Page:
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Radio Boston (WBUR)

Associate Provost Richard Lester and Prof. Noelle Selin speak with Tiziana Dearing, host of Radio Boston, about MIT’s Climate Grand Challenges. “To me, the Climate Grand Challenges effort really represents that we’re kind of at a frameshift when thinking about the climate problem. It’s not just a problem that some people can work on,” says Selin. “A climate challenge is a whole of society challenge, and therefore it really has to be a whole of MIT challenge.” Lester adds he hopes the challenges will “inspire a new generation of students to roll up their sleeves, put their shoulders to the wheel and help us solve this problem.”

Forbes

Prof. Jessika Trancik speaks with Forbes contributor Peter Cohan about the carbon emissions associated with gas, hybrid and electric vehicles, and the site she and her research group developed to allow consumers to compare personal vehicles against climate change mitigation targets. “In most locations, compared to [gas-powered vehicles], EVs produce emissions savings greater than 30%,” says Trancik. "Most savings are greater depending on the geographic location, the electricity supply, and the vehicle model.”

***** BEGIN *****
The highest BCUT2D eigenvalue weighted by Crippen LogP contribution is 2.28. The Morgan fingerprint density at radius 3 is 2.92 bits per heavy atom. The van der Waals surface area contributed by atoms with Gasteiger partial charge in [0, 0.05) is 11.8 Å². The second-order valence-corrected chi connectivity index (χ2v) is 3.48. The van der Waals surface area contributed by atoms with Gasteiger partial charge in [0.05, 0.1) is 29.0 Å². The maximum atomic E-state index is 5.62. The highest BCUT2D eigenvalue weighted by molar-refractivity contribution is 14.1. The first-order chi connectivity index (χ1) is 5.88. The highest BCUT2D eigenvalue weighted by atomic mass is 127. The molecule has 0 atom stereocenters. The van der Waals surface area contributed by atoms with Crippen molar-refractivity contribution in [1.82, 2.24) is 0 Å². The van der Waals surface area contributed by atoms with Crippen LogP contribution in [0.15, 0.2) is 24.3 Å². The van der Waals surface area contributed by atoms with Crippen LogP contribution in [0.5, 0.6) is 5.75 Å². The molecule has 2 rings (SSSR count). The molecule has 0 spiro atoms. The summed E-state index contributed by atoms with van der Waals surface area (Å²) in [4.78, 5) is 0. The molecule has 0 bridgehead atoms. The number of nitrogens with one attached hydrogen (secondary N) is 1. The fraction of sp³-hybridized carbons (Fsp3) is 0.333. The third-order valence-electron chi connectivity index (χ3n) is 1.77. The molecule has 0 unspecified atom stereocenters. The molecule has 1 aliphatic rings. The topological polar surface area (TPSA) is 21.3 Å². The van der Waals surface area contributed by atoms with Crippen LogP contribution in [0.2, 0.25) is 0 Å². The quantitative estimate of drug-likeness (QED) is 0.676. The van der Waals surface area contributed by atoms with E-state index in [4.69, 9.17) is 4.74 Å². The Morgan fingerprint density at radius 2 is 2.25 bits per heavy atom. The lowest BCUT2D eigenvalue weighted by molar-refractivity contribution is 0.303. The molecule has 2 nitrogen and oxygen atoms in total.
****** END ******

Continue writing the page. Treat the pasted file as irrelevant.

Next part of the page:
US News & World Report

Graduate student Marie-Laure Charpignon led a study which found the proportion of overall suicides that occurred among young people increased by 10% in 2020 compared to the average share over the pre-pandemic period, reports Steven Ross Johnson for U.S. News & World Report. “Charpignon says her study’s findings, as well as previous research, raise questions as to whether more suicide prevention and intervention resources dedicated toward helping adults should be reallocated to address mental health issues among youth,” writes Johnson.

NBC News

Graduate student Marie-Laure Charpignon co-authored a new study that found adolescent suicide accounted for a larger share of suicides across 14 states in 2020 and raises “the question of a possible link between teen suicide rates and Covid-related grief” reports Aria Bendix for NBC News. “We can’t deny that this is a massive casualty event, and it may affect kids differently,” said Charpignon.

ABC News